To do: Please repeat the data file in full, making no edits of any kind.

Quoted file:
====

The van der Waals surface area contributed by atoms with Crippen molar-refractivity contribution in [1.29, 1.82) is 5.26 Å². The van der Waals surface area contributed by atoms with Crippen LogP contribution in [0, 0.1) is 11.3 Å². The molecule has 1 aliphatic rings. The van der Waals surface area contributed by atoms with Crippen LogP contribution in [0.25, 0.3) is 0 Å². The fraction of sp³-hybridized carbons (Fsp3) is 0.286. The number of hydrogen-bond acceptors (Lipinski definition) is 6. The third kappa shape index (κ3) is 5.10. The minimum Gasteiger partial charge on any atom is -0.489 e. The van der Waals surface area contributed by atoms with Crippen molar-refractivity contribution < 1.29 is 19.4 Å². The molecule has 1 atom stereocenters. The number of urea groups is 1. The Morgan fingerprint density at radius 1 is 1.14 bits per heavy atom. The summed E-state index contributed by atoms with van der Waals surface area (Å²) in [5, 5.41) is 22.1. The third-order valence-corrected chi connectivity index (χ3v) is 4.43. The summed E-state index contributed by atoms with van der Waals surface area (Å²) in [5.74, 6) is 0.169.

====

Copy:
The van der Waals surface area contributed by atoms with Crippen molar-refractivity contribution in [1.29, 1.82) is 5.26 Å². The van der Waals surface area contributed by atoms with Crippen LogP contribution in [0, 0.1) is 11.3 Å². The molecule has 1 aliphatic rings. The van der Waals surface area contributed by atoms with Crippen LogP contribution in [0.25, 0.3) is 0 Å². The fraction of sp³-hybridized carbons (Fsp3) is 0.286. The number of hydrogen-bond acceptors (Lipinski definition) is 6. The third kappa shape index (κ3) is 5.10. The minimum Gasteiger partial charge on any atom is -0.489 e. The van der Waals surface area contributed by atoms with Crippen molar-refractivity contribution < 1.29 is 19.4 Å². The molecule has 1 atom stereocenters. The number of urea groups is 1. The Morgan fingerprint density at radius 1 is 1.14 bits per heavy atom. The summed E-state index contributed by atoms with van der Waals surface area (Å²) in [5, 5.41) is 22.1. The third-order valence-corrected chi connectivity index (χ3v) is 4.43. The summed E-state index contributed by atoms with van der Waals surface area (Å²) in [5.74, 6) is 0.169.